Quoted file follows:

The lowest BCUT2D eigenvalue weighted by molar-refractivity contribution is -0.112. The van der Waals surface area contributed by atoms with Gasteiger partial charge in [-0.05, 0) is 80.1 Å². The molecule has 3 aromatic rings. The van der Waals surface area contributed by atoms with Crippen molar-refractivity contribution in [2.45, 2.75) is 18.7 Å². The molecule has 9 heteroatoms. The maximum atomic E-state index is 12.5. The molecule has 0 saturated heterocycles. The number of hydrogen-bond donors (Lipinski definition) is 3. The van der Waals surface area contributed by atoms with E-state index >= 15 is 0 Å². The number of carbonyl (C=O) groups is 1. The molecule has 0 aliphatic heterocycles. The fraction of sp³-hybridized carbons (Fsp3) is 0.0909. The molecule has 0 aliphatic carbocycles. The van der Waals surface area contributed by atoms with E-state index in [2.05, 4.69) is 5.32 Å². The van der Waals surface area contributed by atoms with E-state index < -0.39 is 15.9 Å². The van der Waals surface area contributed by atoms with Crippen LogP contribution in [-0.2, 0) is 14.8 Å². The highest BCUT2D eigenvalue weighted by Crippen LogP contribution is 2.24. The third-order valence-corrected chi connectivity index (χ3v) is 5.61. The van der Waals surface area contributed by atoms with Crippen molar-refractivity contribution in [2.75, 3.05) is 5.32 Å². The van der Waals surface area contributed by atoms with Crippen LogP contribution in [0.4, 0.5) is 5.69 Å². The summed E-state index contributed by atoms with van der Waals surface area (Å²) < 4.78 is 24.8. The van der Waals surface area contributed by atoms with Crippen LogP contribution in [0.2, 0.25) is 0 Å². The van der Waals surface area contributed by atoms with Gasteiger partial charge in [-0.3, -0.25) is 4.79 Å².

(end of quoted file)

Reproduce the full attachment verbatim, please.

The lowest BCUT2D eigenvalue weighted by molar-refractivity contribution is -0.112. The van der Waals surface area contributed by atoms with Gasteiger partial charge in [-0.05, 0) is 80.1 Å². The molecule has 3 aromatic rings. The van der Waals surface area contributed by atoms with Crippen molar-refractivity contribution in [2.45, 2.75) is 18.7 Å². The molecule has 9 heteroatoms. The maximum atomic E-state index is 12.5. The molecule has 0 saturated heterocycles. The number of hydrogen-bond donors (Lipinski definition) is 3. The van der Waals surface area contributed by atoms with E-state index >= 15 is 0 Å². The number of carbonyl (C=O) groups is 1. The molecule has 0 aliphatic heterocycles. The fraction of sp³-hybridized carbons (Fsp3) is 0.0909. The molecule has 0 aliphatic carbocycles. The van der Waals surface area contributed by atoms with E-state index in [2.05, 4.69) is 5.32 Å². The van der Waals surface area contributed by atoms with E-state index < -0.39 is 15.9 Å². The van der Waals surface area contributed by atoms with Crippen LogP contribution in [-0.2, 0) is 14.8 Å². The highest BCUT2D eigenvalue weighted by Crippen LogP contribution is 2.24. The third-order valence-corrected chi connectivity index (χ3v) is 5.61. The van der Waals surface area contributed by atoms with Crippen molar-refractivity contribution in [2.75, 3.05) is 5.32 Å². The van der Waals surface area contributed by atoms with Crippen LogP contribution in [0.4, 0.5) is 5.69 Å². The summed E-state index contributed by atoms with van der Waals surface area (Å²) < 4.78 is 24.8. The van der Waals surface area contributed by atoms with Crippen LogP contribution in [0.2, 0.25) is 0 Å². The van der Waals surface area contributed by atoms with Gasteiger partial charge in [-0.3, -0.25) is 4.79 Å².